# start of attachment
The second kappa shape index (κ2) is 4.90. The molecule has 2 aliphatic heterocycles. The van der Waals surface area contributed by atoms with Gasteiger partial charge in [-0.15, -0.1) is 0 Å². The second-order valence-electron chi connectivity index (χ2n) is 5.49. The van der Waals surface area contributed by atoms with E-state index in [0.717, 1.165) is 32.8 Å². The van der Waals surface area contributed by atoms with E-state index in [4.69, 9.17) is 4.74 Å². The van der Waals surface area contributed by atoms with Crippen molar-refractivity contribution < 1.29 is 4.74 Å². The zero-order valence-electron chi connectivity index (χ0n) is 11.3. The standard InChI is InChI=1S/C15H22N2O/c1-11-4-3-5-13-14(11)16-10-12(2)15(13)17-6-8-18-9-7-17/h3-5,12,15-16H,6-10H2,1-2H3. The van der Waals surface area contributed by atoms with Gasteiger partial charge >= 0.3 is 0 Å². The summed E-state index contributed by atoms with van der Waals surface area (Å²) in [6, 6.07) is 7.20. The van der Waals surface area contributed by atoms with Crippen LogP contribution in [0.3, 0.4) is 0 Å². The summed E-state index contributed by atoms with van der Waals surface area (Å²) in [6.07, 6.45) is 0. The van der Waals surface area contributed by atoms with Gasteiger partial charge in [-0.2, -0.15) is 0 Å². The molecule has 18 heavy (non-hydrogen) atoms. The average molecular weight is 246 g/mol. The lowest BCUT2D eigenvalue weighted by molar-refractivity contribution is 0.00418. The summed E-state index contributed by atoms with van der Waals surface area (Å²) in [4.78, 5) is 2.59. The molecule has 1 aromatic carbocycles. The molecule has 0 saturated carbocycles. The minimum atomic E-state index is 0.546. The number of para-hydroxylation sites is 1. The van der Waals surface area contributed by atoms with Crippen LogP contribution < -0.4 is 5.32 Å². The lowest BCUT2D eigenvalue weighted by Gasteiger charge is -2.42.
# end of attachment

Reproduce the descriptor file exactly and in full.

The second kappa shape index (κ2) is 4.90. The molecule has 2 aliphatic heterocycles. The van der Waals surface area contributed by atoms with Gasteiger partial charge in [-0.15, -0.1) is 0 Å². The second-order valence-electron chi connectivity index (χ2n) is 5.49. The van der Waals surface area contributed by atoms with E-state index in [0.717, 1.165) is 32.8 Å². The van der Waals surface area contributed by atoms with E-state index in [4.69, 9.17) is 4.74 Å². The van der Waals surface area contributed by atoms with Crippen molar-refractivity contribution < 1.29 is 4.74 Å². The zero-order valence-electron chi connectivity index (χ0n) is 11.3. The standard InChI is InChI=1S/C15H22N2O/c1-11-4-3-5-13-14(11)16-10-12(2)15(13)17-6-8-18-9-7-17/h3-5,12,15-16H,6-10H2,1-2H3. The van der Waals surface area contributed by atoms with Gasteiger partial charge >= 0.3 is 0 Å². The summed E-state index contributed by atoms with van der Waals surface area (Å²) in [6, 6.07) is 7.20. The van der Waals surface area contributed by atoms with Crippen LogP contribution in [0.3, 0.4) is 0 Å². The summed E-state index contributed by atoms with van der Waals surface area (Å²) in [6.07, 6.45) is 0. The van der Waals surface area contributed by atoms with Gasteiger partial charge in [-0.2, -0.15) is 0 Å². The molecule has 18 heavy (non-hydrogen) atoms. The average molecular weight is 246 g/mol. The lowest BCUT2D eigenvalue weighted by molar-refractivity contribution is 0.00418. The summed E-state index contributed by atoms with van der Waals surface area (Å²) in [4.78, 5) is 2.59. The molecule has 1 aromatic carbocycles. The molecule has 0 saturated carbocycles. The minimum atomic E-state index is 0.546. The number of para-hydroxylation sites is 1. The van der Waals surface area contributed by atoms with Crippen LogP contribution < -0.4 is 5.32 Å². The lowest BCUT2D eigenvalue weighted by Gasteiger charge is -2.42.